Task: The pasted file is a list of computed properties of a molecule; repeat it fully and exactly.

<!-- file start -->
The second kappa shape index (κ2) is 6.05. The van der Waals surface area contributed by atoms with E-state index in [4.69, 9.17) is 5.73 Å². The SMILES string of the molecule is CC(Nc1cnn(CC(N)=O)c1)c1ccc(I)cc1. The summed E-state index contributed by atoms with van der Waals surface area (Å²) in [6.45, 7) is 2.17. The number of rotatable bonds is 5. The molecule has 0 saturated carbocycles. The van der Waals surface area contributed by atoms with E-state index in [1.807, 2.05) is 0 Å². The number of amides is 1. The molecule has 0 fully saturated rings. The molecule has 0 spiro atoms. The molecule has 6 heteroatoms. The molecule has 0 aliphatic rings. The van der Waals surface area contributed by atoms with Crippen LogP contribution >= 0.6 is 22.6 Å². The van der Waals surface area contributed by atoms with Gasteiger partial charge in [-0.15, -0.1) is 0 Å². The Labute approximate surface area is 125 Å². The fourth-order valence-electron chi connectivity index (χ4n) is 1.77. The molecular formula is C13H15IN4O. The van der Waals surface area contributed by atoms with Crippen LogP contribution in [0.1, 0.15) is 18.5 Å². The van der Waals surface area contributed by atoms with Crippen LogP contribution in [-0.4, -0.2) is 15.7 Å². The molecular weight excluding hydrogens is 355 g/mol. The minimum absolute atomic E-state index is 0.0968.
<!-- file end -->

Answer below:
The second kappa shape index (κ2) is 6.05. The van der Waals surface area contributed by atoms with E-state index in [4.69, 9.17) is 5.73 Å². The SMILES string of the molecule is CC(Nc1cnn(CC(N)=O)c1)c1ccc(I)cc1. The summed E-state index contributed by atoms with van der Waals surface area (Å²) in [6.45, 7) is 2.17. The number of rotatable bonds is 5. The molecule has 0 saturated carbocycles. The van der Waals surface area contributed by atoms with E-state index in [1.807, 2.05) is 0 Å². The number of amides is 1. The molecule has 0 fully saturated rings. The molecule has 0 spiro atoms. The molecule has 6 heteroatoms. The molecule has 0 aliphatic rings. The van der Waals surface area contributed by atoms with Crippen LogP contribution >= 0.6 is 22.6 Å². The van der Waals surface area contributed by atoms with Gasteiger partial charge in [-0.15, -0.1) is 0 Å². The Labute approximate surface area is 125 Å². The fourth-order valence-electron chi connectivity index (χ4n) is 1.77. The molecular formula is C13H15IN4O. The van der Waals surface area contributed by atoms with Crippen LogP contribution in [0.1, 0.15) is 18.5 Å². The van der Waals surface area contributed by atoms with Crippen LogP contribution in [-0.4, -0.2) is 15.7 Å². The molecular weight excluding hydrogens is 355 g/mol. The minimum absolute atomic E-state index is 0.0968.